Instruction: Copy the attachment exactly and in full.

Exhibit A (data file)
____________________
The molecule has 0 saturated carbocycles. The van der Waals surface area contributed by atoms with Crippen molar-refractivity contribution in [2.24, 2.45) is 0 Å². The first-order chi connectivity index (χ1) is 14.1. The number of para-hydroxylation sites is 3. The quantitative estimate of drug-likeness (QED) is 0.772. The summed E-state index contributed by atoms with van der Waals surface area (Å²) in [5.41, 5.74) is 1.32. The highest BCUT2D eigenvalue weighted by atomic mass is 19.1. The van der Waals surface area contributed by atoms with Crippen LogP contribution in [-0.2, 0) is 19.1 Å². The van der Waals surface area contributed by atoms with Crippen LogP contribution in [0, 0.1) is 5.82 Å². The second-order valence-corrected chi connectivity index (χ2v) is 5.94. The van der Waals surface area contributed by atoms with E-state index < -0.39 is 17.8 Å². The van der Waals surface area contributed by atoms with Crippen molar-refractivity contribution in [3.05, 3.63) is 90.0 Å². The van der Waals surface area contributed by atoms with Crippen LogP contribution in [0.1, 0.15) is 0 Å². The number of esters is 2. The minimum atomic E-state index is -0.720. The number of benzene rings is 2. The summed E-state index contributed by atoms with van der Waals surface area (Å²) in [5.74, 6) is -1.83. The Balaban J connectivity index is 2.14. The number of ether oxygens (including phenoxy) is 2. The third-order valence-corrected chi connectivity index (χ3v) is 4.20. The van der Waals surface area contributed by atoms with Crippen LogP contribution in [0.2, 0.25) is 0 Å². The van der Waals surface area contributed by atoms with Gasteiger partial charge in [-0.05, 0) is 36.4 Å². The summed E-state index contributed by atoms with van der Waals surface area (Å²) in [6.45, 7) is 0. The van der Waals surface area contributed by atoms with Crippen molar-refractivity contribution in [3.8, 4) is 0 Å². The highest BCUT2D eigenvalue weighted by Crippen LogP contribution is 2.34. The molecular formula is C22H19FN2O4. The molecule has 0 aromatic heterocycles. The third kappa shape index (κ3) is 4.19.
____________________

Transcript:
The molecule has 0 saturated carbocycles. The van der Waals surface area contributed by atoms with Crippen molar-refractivity contribution in [2.24, 2.45) is 0 Å². The first-order chi connectivity index (χ1) is 14.1. The number of para-hydroxylation sites is 3. The quantitative estimate of drug-likeness (QED) is 0.772. The summed E-state index contributed by atoms with van der Waals surface area (Å²) in [5.41, 5.74) is 1.32. The highest BCUT2D eigenvalue weighted by atomic mass is 19.1. The van der Waals surface area contributed by atoms with Crippen LogP contribution in [-0.2, 0) is 19.1 Å². The van der Waals surface area contributed by atoms with Crippen LogP contribution in [0, 0.1) is 5.82 Å². The second-order valence-corrected chi connectivity index (χ2v) is 5.94. The van der Waals surface area contributed by atoms with E-state index < -0.39 is 17.8 Å². The van der Waals surface area contributed by atoms with Crippen molar-refractivity contribution in [3.05, 3.63) is 90.0 Å². The van der Waals surface area contributed by atoms with Crippen LogP contribution in [0.1, 0.15) is 0 Å². The number of esters is 2. The minimum atomic E-state index is -0.720. The number of benzene rings is 2. The summed E-state index contributed by atoms with van der Waals surface area (Å²) in [5.74, 6) is -1.83. The Balaban J connectivity index is 2.14. The number of ether oxygens (including phenoxy) is 2. The third-order valence-corrected chi connectivity index (χ3v) is 4.20. The van der Waals surface area contributed by atoms with Crippen LogP contribution in [0.2, 0.25) is 0 Å². The van der Waals surface area contributed by atoms with Gasteiger partial charge in [-0.05, 0) is 36.4 Å². The summed E-state index contributed by atoms with van der Waals surface area (Å²) in [6.45, 7) is 0. The van der Waals surface area contributed by atoms with Crippen molar-refractivity contribution in [3.8, 4) is 0 Å². The highest BCUT2D eigenvalue weighted by Crippen LogP contribution is 2.34. The molecular formula is C22H19FN2O4. The molecule has 0 aromatic heterocycles. The third kappa shape index (κ3) is 4.19.